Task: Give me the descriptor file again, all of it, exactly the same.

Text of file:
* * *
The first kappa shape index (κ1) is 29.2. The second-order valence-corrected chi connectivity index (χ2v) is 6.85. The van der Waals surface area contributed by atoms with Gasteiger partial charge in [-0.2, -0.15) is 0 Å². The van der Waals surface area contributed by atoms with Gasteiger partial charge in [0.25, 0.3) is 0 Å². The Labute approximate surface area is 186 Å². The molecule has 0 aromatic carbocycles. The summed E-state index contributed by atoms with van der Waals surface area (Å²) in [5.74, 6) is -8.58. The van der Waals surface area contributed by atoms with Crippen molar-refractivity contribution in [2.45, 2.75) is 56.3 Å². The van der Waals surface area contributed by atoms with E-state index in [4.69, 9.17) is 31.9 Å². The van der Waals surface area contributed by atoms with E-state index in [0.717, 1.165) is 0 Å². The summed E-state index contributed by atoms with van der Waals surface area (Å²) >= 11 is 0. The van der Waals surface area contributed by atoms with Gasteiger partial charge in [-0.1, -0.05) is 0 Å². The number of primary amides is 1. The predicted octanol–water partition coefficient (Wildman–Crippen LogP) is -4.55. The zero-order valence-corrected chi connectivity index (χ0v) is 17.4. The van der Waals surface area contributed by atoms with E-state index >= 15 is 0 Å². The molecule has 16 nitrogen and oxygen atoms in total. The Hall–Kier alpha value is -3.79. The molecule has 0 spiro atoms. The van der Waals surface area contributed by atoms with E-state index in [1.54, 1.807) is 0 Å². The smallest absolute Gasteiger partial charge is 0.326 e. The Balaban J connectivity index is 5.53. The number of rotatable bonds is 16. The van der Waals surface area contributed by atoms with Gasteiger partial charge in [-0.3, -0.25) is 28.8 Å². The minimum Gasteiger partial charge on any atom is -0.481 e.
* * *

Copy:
The first kappa shape index (κ1) is 29.2. The second-order valence-corrected chi connectivity index (χ2v) is 6.85. The van der Waals surface area contributed by atoms with Gasteiger partial charge in [-0.2, -0.15) is 0 Å². The van der Waals surface area contributed by atoms with Gasteiger partial charge in [0.25, 0.3) is 0 Å². The Labute approximate surface area is 186 Å². The molecule has 0 aromatic carbocycles. The summed E-state index contributed by atoms with van der Waals surface area (Å²) in [5.74, 6) is -8.58. The van der Waals surface area contributed by atoms with Crippen molar-refractivity contribution in [2.45, 2.75) is 56.3 Å². The van der Waals surface area contributed by atoms with E-state index in [4.69, 9.17) is 31.9 Å². The van der Waals surface area contributed by atoms with E-state index in [0.717, 1.165) is 0 Å². The summed E-state index contributed by atoms with van der Waals surface area (Å²) >= 11 is 0. The van der Waals surface area contributed by atoms with Gasteiger partial charge in [-0.1, -0.05) is 0 Å². The number of primary amides is 1. The predicted octanol–water partition coefficient (Wildman–Crippen LogP) is -4.55. The zero-order valence-corrected chi connectivity index (χ0v) is 17.4. The van der Waals surface area contributed by atoms with E-state index >= 15 is 0 Å². The molecule has 16 nitrogen and oxygen atoms in total. The Hall–Kier alpha value is -3.79. The molecule has 0 spiro atoms. The van der Waals surface area contributed by atoms with E-state index in [1.54, 1.807) is 0 Å². The smallest absolute Gasteiger partial charge is 0.326 e. The Balaban J connectivity index is 5.53. The number of rotatable bonds is 16. The van der Waals surface area contributed by atoms with Gasteiger partial charge in [-0.3, -0.25) is 28.8 Å². The minimum Gasteiger partial charge on any atom is -0.481 e.